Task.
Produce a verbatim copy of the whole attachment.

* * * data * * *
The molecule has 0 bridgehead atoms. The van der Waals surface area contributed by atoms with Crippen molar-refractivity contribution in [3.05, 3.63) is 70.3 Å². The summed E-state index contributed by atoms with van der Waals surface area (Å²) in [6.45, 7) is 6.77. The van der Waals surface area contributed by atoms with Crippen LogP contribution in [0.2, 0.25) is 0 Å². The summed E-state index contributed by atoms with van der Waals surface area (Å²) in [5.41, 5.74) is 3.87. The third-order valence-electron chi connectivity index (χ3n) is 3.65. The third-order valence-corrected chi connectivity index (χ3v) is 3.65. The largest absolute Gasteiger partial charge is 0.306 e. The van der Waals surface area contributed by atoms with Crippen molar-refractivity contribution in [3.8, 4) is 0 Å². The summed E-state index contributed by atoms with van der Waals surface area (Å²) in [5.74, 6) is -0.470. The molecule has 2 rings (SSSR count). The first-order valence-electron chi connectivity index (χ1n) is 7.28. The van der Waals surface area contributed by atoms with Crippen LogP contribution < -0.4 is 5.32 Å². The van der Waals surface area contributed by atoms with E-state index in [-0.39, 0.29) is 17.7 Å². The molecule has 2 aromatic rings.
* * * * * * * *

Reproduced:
The molecule has 0 bridgehead atoms. The van der Waals surface area contributed by atoms with Crippen molar-refractivity contribution in [3.05, 3.63) is 70.3 Å². The summed E-state index contributed by atoms with van der Waals surface area (Å²) in [6.45, 7) is 6.77. The van der Waals surface area contributed by atoms with Crippen LogP contribution in [0.2, 0.25) is 0 Å². The summed E-state index contributed by atoms with van der Waals surface area (Å²) in [5.41, 5.74) is 3.87. The third-order valence-electron chi connectivity index (χ3n) is 3.65. The third-order valence-corrected chi connectivity index (χ3v) is 3.65. The largest absolute Gasteiger partial charge is 0.306 e. The van der Waals surface area contributed by atoms with Crippen molar-refractivity contribution in [3.8, 4) is 0 Å². The summed E-state index contributed by atoms with van der Waals surface area (Å²) in [5.74, 6) is -0.470. The molecule has 2 rings (SSSR count). The first-order valence-electron chi connectivity index (χ1n) is 7.28. The van der Waals surface area contributed by atoms with Crippen LogP contribution < -0.4 is 5.32 Å². The van der Waals surface area contributed by atoms with E-state index in [-0.39, 0.29) is 17.7 Å². The molecule has 2 aromatic rings.